At the age of twenty-three, on October 24, 1874, at Florence, Missouri, Walter A. Burford married Miss Virginia Mathis, daughter of David L. and Margaret A. (Ware) Mathis. Her father was a native of Kentucky, but spent his active life as a farmer in Morgan County, Missouri, where his wife died, and he passed away at Shell City, Missouri. Mrs. Burford was the fourth in a family of ten children. Mrs. Burford died December 22, 1914, after thirty years of residence in Western Kansas. She and Mr. Burford had seven children: Simpson, now a Baptist minister at Welston, Oklahoma, and by his marriage to May Thomas has two children, Leslie and Roy. Henry, who lives at Sparta, Michigan, married Laura Smith, and his children are Opal, Zona and Helen. Mattie is the wife of Samuel Turner, of Fowler, Kansas. Stella married Robert Turner, a farmer near Mr. Burford, and their children are Roy, Charles, Alice, John, Willard and Rebecca. Mollie is the wife of Fred Nett, of San Bernardino, California, and their family consists of Thelma, Jewel and Walter. Eva is the wife of Walter Chrissman, of Meade County, and has a daughter, Edith. Clarence O., the youngest of the family, and who is still at the old home, was born July 29, 1889, and by his marriage to Lillian Runyan, daughter of John L. Runyan, has two children, Walter and Wesley. Thus Mr. Burford has a large group of descendants, his children and grandchildren numbering fully two dozen.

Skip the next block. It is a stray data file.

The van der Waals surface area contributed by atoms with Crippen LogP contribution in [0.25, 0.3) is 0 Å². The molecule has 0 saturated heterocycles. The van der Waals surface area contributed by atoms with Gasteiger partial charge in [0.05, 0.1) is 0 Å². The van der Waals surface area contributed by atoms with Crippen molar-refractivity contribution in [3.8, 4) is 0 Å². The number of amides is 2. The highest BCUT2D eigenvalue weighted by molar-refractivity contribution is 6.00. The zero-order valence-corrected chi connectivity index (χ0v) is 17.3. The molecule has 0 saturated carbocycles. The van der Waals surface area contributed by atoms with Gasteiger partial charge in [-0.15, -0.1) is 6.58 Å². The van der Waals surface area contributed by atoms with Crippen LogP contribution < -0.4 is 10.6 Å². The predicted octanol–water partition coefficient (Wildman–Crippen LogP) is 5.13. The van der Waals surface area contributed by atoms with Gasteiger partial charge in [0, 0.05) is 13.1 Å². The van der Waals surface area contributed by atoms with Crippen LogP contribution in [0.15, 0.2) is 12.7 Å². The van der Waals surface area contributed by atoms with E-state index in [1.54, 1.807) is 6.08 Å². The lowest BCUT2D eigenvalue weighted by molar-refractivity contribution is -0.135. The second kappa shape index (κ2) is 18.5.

It was about ten years after his marriage and after some of his children had been born that Mr. Burford sought a home in Western Kansas. He homesteaded the place he is now living on in Meade County in February, 1884, and occupied the claim on the 13th of April of that year. On leaving Morgan County, Missouri, he shipped an emigrant car loaded with goods to Wellington, Kansas, and from that point drove overland with his family to Meade County. He brought to this county his wife and five children, a team, wagon and other equipment. After getting "squared away" he had little more capital than $300. On taking possession of his claim he found as its habitation a little box building 12 by 14 feet with a board roof. That accommodated him and family until the fall of 1884, when he dug a basement. This basement is under his present home. Over it he moved his shanty, and in that house the family lived for a number of years and two of his children were born there.